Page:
Update: It was email discussion with Cam McKenzie that prompted this blog psot.

7 comments to Linux Resource Controls

  • Olaf van der Spek

    > A more practical limit is five processes for a single shell session (one or two background jobs, a foreground job where one process pipes data to another, and the shell).

    Why is a process limit needed at all?
    Can’t you just limit the basic resources (CPU time, RAM, storage and network)?

    > For running the occasional memory intensive process such as GCC the per-process memory limit needs to be at least 20M, if the user was to compile big C++ programs then 100M may be needed (I’ve seen a G++ process use more than 90M of memory when compiling a KDE source file). This means that a single user who can launch 20 processes which can each use 20M of memory could use 400M of memory,

    Why can’t you just set a per-user limit instead of a per-process limit?

  • etbe

    Olaf: These basic resources simply can’t be limited on a per-user basis with a stock Linux kernel. There have been experimental patches to allow overall controls of per-user memory and RAM use (which have never come close to being accepted in kernel.org AFAIK) and it is possible to limit overall network use per user with iptables and cron jobs (but it’s painful to do and not the problem I face).

    If I could set a per-user limit I would. Of course I still face the issue of root:user_r not being equivalent to root:system_r or root:sysadm_r.

  • Olaf van der Spek

    It’s like Linux is not suitable for systems where users can’t be trusted. I guess this is one of the reasons why virtual systems are so popular, because they do provide this kind of controls/limits.

    An OT question: what’s your opinion on world-readable home dirs?

  • etbe

    Olaf: Trust is a relative thing. In university environments it was always common to have systems configured such that one user could break things for others. An occasional breakage was a learning experience, breakage attributed to malice could be punished.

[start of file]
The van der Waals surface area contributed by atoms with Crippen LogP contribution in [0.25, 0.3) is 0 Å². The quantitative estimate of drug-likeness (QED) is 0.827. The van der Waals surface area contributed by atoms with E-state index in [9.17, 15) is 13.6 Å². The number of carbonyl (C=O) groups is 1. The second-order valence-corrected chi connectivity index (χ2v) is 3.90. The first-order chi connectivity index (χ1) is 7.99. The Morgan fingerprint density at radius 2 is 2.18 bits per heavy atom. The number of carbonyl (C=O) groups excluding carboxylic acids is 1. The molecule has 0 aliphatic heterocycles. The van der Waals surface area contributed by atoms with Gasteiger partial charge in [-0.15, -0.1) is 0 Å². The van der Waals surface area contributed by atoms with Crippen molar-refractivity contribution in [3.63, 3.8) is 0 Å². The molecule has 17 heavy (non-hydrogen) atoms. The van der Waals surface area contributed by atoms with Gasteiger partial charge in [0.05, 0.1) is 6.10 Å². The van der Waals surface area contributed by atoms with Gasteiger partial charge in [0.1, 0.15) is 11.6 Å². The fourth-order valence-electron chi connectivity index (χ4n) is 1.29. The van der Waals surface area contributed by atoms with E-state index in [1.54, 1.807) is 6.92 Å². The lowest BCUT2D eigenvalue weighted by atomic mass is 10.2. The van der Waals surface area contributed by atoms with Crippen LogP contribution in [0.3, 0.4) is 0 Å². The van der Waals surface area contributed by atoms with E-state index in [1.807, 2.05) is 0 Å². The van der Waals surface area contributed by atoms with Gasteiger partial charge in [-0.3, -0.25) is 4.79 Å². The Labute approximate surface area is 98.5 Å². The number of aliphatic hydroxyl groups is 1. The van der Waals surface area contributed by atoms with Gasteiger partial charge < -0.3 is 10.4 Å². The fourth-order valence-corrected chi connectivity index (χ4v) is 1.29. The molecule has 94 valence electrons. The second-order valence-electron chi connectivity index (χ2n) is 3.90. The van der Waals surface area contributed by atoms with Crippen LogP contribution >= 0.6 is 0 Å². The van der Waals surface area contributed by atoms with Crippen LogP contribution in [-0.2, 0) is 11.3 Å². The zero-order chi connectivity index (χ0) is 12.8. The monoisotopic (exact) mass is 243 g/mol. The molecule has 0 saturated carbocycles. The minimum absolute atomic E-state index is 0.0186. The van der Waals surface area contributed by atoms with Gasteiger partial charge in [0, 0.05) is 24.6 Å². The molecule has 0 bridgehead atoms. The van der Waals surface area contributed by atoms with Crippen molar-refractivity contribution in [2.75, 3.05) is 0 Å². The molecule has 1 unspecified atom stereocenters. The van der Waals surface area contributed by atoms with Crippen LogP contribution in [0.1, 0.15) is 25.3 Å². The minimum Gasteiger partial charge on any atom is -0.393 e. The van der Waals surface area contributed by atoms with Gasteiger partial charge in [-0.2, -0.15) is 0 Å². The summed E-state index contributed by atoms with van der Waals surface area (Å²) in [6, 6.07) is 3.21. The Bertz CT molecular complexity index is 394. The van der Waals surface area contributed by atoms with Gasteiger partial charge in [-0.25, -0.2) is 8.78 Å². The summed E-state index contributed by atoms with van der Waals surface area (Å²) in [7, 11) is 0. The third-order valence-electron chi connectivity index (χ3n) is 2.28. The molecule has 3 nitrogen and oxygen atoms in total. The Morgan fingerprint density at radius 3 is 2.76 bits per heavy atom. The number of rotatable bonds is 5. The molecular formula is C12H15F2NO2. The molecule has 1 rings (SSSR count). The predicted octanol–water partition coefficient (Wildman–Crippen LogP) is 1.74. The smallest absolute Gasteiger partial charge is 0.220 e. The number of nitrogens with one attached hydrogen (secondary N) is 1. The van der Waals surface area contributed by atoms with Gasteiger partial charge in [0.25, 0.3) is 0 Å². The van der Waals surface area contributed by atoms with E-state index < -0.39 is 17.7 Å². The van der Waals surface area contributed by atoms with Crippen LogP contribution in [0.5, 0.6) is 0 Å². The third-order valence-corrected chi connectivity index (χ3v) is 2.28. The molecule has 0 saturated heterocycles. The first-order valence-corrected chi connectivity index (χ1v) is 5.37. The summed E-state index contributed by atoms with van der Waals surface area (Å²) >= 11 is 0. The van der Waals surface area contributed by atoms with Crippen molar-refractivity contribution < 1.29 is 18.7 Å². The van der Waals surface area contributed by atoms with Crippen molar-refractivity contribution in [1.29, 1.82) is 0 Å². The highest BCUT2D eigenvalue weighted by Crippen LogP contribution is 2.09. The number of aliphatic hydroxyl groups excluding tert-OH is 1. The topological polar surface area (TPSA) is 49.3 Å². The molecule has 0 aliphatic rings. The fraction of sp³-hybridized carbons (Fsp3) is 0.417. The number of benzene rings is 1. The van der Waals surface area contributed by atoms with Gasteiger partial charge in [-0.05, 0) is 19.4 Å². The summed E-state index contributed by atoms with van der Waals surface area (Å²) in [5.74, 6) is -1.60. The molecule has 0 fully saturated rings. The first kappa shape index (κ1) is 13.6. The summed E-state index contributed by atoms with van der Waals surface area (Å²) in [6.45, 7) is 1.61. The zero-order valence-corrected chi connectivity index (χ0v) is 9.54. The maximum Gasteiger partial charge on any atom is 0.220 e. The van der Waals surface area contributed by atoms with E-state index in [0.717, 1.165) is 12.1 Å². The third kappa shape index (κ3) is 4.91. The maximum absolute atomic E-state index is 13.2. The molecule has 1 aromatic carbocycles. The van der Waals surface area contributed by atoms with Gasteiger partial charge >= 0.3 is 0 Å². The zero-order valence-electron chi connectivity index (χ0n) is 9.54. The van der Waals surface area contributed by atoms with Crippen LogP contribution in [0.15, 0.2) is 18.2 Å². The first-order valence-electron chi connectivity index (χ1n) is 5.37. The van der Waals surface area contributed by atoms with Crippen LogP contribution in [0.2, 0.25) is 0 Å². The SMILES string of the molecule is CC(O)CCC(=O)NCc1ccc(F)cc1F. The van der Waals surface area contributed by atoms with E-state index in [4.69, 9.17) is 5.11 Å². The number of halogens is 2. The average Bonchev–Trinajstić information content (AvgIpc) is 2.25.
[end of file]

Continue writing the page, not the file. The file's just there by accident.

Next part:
I recall one occasion at university when I accidentally DOSed an important time-sharing system (a bug in my code combined with a bug in the ulimit controls which were apparently applied per session not per UID). As soon as I realised my mistake (minutes before other students realised) I packed up my stuff, ran to the station, and took the first train home. Social pressure from other students did a reasonable job of policing the system.

    Virtual systems do help. But the total lack of IO bandwidth controls still allows the potential for DOS attacks unless you have separate spindles.

    As for world-readable home directories, that is only suitable for certain small projects. If you have a machine purchased for a small group of people to use with a single project then it makes some sense. In all other cases (the vast majority of cases) it’s a bad idea.

  • Olaf van der Spek

    > Olaf: Trust is a relative thing. In university environments it was always common to have systems configured such that one user could break things for others. An occasional breakage was a learning experience, breakage attributed to malice could be punished.

    But what is the reason for that? Is it so nice that users can break stuff for others or does the system simply provide inadequate controls to prevent it (easily)?

    > Social pressure from other students did a reasonable job of policing the system.

    Depending on social pressure for security is not desirable if it can be avoided.

    > As for world-readable home directories, that is only suitable for certain small projects. If you have a machine purchased for a small group of people to use with a single project then it makes some sense. In all other cases (the vast majority of cases) it’s a bad idea.

    Shouldn’t the defaults be optimized for the majority of cases?

  • etbe

    Olaf: I agree that it would be good to have such access controls as you describe and that it would be good to make it extremely difficult to break things for others.

    But such goals conflict with other goals (such as making things fast), and we miss out on such features.

    I agree that the defaults should be optimised for the majority of cases in most situations, except where the majority case will be dangerous for the minority. The Debian default of creating mode 755 home directories is a bad idea IMHO.

  • sudheendra

    “50 processes with 5M of memory each is more than enough to cause a machine with 128M of RAM to swap to death”

    Could you please let me how you were able to set per process memory usage. In limits.conf, I see “memlock – max locked-in-memory address space (KB)” and “rss – max resident set size (KB)”, which one do i need to set… and what is the difference and significance between these two …

    Scenario: I have a 4GB ram RHEL login server, here I want to put a restriction like — any user process should not take more than 512MB of RAM….

    is it possible this way?

    Thanks,
    Sudheendra